Daniel A. White
Askew & Mazel, LLC
In April of 2017, the Consumer Financial Protection Bureau (CFPB) sued Ocwen Financial Corporation (Ocwen) and its affiliates for supposed systematic deficiencies in their mortgage servicing business. Ocwen’s alleged deficiencies included “improperly calculated loan balances, misapplied borrower payments, failure to correctly process escrow and insurance payments, and failure to properly investigate and make corrections to consumer complaints.” Ocwen’s alleged inability to perform the basic necessities of a mortgage servicer demonstrates both potential pitfalls for mortgage servicers, and what borrowers can look out for to avoid future financial harm. The case is pending before the U.S. District Court for the Southern District of Florida, West Palm Beach Division, as Case No. 17-CV-80495.
In 2009, Ocwen spun off its IT department into a new company called Altisource Portfolio Solutions through which it owned, and then licensed, Altisource’s REALServicing platform as its loan-servicing system. However, the CFPB claims REALServicing was not able to properly verify prior servicer fees and corporate advances, purportedly resulting in an inaccurate input of borrower loan information. The CFPB also alleges that Ocwen employee attempts to correct these errors in the system failed, and that the information remained in error. According to the CFPB lawsuit, REALServicing did not update “critical data fields such as loan maturity date, loan term, first payment date, balloon term and first interest rate cap.” The system’s deficiencies purportedly compelled manual entry by Ocwen employees, which led to further error due to the high frequency of loans and lack of automation.
The CFPB argues that Ocwen relied too heavily on manual entry of borrower information. Unfortunately, as the suit indicates, “manual workarounds and processes introduce the risk of human error.” According to the CFPB, Ocwen employees manually input and process borrower information for over 45,000 transactions every day. As a result of these issues, the lawsuit alleges that borrowers received inaccurate statements, billing, payment records and account information. The CFPB claims payment processing errors due to manual entry tremendously affected borrowers. Heavy reliance on manual entry and Ocwen’s inability to submit timely statements also affected borrowers’ escrow accounts, according to the CFPB.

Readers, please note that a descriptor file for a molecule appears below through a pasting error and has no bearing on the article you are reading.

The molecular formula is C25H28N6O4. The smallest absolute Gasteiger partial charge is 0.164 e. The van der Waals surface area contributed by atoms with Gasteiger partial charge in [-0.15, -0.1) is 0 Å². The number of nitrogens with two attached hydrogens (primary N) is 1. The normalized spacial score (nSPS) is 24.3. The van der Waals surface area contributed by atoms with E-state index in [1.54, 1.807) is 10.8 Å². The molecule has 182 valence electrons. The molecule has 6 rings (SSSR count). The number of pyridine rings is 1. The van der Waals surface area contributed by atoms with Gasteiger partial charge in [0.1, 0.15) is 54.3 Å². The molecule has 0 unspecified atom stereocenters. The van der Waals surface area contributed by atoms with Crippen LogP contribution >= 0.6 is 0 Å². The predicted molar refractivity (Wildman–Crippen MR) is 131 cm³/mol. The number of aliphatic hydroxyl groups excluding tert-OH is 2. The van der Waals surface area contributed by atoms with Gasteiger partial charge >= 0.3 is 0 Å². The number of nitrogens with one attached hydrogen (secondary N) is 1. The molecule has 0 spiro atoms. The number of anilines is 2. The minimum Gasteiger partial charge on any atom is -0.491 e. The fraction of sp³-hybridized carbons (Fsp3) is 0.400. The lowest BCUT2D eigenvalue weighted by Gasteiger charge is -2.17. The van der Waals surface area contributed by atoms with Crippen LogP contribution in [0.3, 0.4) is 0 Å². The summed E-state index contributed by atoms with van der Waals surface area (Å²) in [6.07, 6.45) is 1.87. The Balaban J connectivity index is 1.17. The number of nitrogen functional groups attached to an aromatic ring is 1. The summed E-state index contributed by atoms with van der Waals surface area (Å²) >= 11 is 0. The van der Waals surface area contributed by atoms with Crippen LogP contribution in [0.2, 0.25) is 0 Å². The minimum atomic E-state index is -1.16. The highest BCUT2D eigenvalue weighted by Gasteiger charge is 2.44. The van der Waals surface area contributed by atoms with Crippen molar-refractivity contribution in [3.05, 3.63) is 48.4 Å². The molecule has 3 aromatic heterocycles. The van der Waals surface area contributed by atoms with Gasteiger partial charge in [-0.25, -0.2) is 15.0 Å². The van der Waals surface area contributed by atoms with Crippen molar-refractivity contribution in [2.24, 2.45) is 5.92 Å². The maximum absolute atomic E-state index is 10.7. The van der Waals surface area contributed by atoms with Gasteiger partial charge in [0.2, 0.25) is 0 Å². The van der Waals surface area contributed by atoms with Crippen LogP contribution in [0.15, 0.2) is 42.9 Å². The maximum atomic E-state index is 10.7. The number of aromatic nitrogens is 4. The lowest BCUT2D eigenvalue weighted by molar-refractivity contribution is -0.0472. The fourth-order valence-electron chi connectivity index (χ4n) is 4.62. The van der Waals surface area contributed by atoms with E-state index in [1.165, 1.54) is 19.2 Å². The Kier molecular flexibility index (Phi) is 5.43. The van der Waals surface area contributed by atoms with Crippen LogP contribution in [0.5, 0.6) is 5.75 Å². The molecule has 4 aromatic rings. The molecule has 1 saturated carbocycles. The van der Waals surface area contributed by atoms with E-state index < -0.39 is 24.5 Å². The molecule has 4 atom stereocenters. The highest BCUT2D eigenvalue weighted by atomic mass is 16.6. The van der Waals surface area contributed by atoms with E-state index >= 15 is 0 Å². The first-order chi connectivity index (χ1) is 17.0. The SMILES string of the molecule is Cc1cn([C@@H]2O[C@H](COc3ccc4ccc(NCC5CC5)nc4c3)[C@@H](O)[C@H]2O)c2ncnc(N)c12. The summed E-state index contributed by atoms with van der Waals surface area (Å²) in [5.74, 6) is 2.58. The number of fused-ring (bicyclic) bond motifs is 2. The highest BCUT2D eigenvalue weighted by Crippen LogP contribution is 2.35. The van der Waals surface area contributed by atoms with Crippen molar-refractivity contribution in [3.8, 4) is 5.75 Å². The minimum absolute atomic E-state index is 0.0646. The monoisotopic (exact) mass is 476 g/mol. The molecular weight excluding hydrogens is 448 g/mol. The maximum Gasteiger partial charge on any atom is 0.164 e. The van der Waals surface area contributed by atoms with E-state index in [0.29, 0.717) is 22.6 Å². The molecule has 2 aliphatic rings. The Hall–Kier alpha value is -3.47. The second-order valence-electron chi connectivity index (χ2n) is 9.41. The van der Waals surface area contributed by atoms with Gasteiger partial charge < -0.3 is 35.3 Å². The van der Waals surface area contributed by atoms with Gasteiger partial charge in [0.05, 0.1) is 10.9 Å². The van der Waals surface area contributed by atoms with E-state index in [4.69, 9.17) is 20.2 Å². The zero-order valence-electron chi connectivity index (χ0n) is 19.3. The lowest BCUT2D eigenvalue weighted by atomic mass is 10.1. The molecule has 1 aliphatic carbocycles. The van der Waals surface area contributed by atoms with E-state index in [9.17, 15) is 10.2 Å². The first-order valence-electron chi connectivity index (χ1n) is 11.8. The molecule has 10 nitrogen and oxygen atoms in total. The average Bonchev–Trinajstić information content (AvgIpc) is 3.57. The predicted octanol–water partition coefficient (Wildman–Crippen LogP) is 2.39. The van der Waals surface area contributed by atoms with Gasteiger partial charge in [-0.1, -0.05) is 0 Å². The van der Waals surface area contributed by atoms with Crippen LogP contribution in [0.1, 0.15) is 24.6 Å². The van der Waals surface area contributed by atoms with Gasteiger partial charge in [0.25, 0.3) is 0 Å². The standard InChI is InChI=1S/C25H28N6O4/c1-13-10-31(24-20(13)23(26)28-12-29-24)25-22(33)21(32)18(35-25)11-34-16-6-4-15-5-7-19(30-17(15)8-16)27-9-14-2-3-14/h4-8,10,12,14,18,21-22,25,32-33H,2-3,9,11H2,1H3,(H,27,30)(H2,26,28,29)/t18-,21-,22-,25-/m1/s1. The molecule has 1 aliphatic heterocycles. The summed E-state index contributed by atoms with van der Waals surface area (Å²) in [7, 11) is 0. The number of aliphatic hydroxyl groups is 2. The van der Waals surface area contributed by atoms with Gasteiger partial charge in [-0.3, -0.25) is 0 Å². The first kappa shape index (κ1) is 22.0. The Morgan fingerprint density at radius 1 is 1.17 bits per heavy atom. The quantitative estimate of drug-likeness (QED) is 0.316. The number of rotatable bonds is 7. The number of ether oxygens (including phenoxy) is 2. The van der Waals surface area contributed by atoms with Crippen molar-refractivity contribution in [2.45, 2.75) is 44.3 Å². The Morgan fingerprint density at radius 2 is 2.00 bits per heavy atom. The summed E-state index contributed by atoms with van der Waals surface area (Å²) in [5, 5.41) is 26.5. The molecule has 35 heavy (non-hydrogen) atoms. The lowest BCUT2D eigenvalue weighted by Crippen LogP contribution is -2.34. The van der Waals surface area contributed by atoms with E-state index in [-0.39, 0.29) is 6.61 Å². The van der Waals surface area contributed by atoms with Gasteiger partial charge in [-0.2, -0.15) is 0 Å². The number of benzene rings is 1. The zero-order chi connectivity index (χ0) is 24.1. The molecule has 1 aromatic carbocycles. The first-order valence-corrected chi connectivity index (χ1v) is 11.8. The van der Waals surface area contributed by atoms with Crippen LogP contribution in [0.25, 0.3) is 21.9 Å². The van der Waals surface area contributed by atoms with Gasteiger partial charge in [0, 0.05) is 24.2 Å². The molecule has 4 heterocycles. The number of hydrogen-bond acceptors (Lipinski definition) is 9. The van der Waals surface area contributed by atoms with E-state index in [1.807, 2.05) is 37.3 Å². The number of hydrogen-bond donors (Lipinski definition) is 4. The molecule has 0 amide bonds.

The CFPB claims that the escrow statements sent by Ocwen contained incorrect borrower information such as account histories, balances and payments. In addition, the CFPB complaint claims that borrowers’ “insurance premiums were paid twice in some instances, and premiums were also sent to the wrong insurance companies.” Evidently, Ocwen did not take precautions in creating policies or systems to ensure that its borrowers receive timely statements, correct account information and proper process. According to the CFPB, this error affected 52 percent of Ocwen’s business, totaling 800,000 borrowers.
The CFPB claims that Ocwen did not develop a strategy for personnel to correct errors other than by monetary means. The CFPB complaint asserts that “fee waivers and credit reporting corrections” were in place, but there was no system to help employees remedy manual errors; rather, workers were left to determine corrective measures as they deemed fit.
The CFPB questions Ocwen’s attempt in taking preventative measures in system input and processing to ensure borrower protection. The CFPB complaint against Ocwen reveals how “errors in payment processing, escrow and insurance [can potentially] drive borrowers into foreclosure,” create inaccurate billing and wrongful charges, and emotionally drain borrowers.
The CFPB’s suit against Ocwen serves as something of a roadmap of potential issues for other mortgage servicers to watch out for. Although the CFPB’s authority is under fire in Washington, the issues raised by the CFPB could also be the subject of lawsuits by state attorneys general offices or counterclaims by individual borrowers, and indeed, the CFPB’s activity in bringing these claims against Ocwen may inspire follow-on suits. As a result, mortgage servicers will want to act to ensure that their internal processes are not subject to the flaws the CFPB describes in its complaint.
This article was originally published in the August 2017 edition of the Young and New Members Committee Newsletter. Participation in ABI's committees is one of the many benefits of becoming a member. Committees provide networking and leadership opportunities. For additional information on how you could become involved in ABI and our Committees please visit membership.abi.org.